Sleep tracking often feels like a white whale for many fitness-tracking companies—often, even popular fitness trackers are inaccurate at best. For a long time, the only way to get truly accurate sleep tracking was by shelling out for a dedicated sleep tracker like the Withings Aura, and even then they’re not perfect.
With Sleep Stages, Fitbit claims that its sleep tracking has taken a major step forward and can provide information that you’d normally only be able to get from expensive sleep studies, such as accurate records of how long you spend in light sleep, deep sleep, and REM. If you own a Charge 2, Blaze, or the brand-new Alta HR, you can take advantage of the Sleep Stages. Fitbit provided an Alta HR so I could test the effectiveness of Sleep Stages.
First, a word about the Alta HR: I think it’s an excellent all-around fitness tracker. It’s compact, visually appealing, and reinforces Fitbit’s reputation for accurate and useful fitness tracking. The small LCD screen is still large enough to tell time and provide text notifications, and thankfully the battery lasts long enough so that you don’t have to worry about charging daily (I had to charge mine about every five days). If you’re looking for a new fitness tracker that does all of the basics, it’s hard to say no to the Alta HR.
But in this test, I especially wanted to drill into the Alta HR's Sleep Stages tech. I'll admit that my sleep schedule has been spotty at best—and that's why I've long sought a sleep tracker that could tell me how I normally sleep, and adjust my sleep cycle accordingly.
Overall, the Alta HR is a useful and valuable sleep tracker. Unlike other sleep tracking apps I’ve tried (such as SleepAs Android and Sleep Better by Runtastic), Fitbit's sleep tracking tech doesn't need to be told when you’re going to sleep—the Alta HR automatically recognizes when you’re falling asleep, and, from my tests, it’s pretty good at it.
You need a T-shirt that lets you move freely, keeps you dry, and wicks sweat fast. That's why we've picked 13 of our favorite shirts of spring 2017. They can withstand the demands of cross training, CrossFit, and circuits workouts, no matter how much you sweat or how many times you're dropping under a barbell.
You start by standing on the scale (easy enough). In less than a minute, ShapeScale's arm revolves around the central stand, spiraling upward as it scans your entire body using infrared light and a camera snapping hundreds of pictures. The device then creates a digital rendering of your body and its proportions. Noteworthy: You don't need to be naked to use it, but the company recommends you wear tight-fitting clothes to get more consistently accurate scans over time.
With the ShapeScale's accompanying free app, you can see the exact dimensions of your chest, arms, legs, and waist. You'll also get a glimpse at any discrepancies and imbalances in your arms and legs.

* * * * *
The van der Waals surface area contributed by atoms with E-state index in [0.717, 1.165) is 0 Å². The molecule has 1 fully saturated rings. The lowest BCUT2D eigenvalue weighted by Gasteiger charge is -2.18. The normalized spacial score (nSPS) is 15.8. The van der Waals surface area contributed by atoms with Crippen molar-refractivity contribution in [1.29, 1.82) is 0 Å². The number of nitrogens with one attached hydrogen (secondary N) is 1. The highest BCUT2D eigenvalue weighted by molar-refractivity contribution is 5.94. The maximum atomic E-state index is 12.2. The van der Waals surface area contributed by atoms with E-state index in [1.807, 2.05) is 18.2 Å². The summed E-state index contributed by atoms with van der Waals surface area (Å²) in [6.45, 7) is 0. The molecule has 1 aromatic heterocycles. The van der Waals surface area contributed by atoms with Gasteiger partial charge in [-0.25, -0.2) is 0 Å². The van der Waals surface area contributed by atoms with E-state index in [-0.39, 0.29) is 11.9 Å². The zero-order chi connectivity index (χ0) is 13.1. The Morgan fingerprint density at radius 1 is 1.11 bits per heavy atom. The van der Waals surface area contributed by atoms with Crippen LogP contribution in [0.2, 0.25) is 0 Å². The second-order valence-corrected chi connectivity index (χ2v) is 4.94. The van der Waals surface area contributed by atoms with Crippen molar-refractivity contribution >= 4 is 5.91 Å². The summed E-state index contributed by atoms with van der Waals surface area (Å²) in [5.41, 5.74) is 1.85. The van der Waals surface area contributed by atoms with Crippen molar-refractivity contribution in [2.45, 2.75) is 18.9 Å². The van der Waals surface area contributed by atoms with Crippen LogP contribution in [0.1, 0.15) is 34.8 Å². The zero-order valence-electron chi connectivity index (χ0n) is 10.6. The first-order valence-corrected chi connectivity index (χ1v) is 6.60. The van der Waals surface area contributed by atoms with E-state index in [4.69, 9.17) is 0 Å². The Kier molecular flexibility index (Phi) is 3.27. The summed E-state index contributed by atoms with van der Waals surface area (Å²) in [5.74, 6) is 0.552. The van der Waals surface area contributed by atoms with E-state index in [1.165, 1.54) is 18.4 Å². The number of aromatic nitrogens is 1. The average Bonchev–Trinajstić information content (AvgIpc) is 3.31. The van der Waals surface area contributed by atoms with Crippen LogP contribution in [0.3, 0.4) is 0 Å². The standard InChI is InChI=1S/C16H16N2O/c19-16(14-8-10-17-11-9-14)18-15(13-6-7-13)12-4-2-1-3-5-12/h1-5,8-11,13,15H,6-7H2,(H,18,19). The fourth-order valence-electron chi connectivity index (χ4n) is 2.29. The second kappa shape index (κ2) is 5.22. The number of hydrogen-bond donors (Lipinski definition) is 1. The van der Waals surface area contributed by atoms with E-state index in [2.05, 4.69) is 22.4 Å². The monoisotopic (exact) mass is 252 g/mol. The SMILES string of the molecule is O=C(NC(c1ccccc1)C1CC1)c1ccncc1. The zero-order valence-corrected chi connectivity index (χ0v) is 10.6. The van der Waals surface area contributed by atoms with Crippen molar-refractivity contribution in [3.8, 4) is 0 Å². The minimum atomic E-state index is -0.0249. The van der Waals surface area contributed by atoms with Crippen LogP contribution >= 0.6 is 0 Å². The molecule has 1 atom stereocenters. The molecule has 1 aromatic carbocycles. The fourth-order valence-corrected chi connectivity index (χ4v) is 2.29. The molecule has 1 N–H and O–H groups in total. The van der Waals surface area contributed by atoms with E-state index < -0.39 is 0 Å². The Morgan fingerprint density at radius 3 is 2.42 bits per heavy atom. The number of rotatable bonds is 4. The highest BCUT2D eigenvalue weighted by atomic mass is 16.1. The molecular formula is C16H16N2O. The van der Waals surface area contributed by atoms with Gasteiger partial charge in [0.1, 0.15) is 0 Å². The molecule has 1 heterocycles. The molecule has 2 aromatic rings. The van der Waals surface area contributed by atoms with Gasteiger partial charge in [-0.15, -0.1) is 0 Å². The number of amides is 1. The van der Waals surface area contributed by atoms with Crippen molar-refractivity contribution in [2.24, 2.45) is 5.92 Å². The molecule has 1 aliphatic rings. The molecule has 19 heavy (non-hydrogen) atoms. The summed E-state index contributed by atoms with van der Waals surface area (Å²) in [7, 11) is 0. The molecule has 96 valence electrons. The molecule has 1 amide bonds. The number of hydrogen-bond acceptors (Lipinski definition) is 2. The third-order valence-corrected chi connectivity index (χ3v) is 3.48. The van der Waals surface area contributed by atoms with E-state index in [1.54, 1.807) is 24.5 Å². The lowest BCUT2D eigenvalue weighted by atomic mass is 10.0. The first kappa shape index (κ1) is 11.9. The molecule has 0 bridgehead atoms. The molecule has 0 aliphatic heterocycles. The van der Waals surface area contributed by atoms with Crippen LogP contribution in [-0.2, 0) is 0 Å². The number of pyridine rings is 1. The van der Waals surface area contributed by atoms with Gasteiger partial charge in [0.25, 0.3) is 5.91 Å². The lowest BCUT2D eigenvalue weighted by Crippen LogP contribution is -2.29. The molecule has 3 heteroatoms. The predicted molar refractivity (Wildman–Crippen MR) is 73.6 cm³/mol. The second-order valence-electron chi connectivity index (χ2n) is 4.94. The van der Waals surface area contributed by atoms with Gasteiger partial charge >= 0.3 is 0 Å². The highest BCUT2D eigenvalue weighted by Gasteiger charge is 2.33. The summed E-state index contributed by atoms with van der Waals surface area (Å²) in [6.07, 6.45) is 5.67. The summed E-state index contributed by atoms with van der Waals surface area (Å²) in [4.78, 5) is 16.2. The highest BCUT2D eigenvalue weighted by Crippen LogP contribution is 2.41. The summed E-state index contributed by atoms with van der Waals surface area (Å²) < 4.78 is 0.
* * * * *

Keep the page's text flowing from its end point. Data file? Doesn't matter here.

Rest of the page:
To be fair, this tech isn't exactly revolutionary—previous body scanners did something similar, although you'd have to stand on a rotating platform and try to stay still as the stationary scanner did its thing. On those old models, though, changes in lighting altered the accuracy of the readings, and most men and women felt a tad self-conscious standing half-naked on a rotating platform in front of their fellow gym-goers.
Because it tracks both your weight and the shape of your physique, the ShapeScale can show you your "localized lean mass" and "localized body fat" measurements. So, rather than getting the obtuse BMI measurement, you see exactly what areas are holding on to fat. In fact, that's where we believe ShapeScale will really hit home with consumers: Visuals are stronger motivators than numbers, especially because you can be blasting away fat and steadily gaining muscle, but the scale may never budge. That's defeating for many people trying to transform their physique—especially if they're not taking before-and-after photos.
With the app, you can select two dates—like Day 1 of your weight-loss or mass-building protocol, and then again on Day 14—and see how and where your body's changing, via the app's heat maps. Orange and red areas flag growth, whereas blue and green areas reveal loss. You can also use the "Difference View" to see how far your problem areas have come, like where your belly was on New Year's Day versus the first day of beach season.
Ultimately, the ShapeScale is easy to use. Even if you can't stand still for 30 seconds, you can get a quick 10-second scan if you want to just check on the progress of your abs. Plus, consider the alternatives: You're not gonna break out measuring tapes, calipers, or a water displacement test every day, even if you happen to carry them around in your gym bag.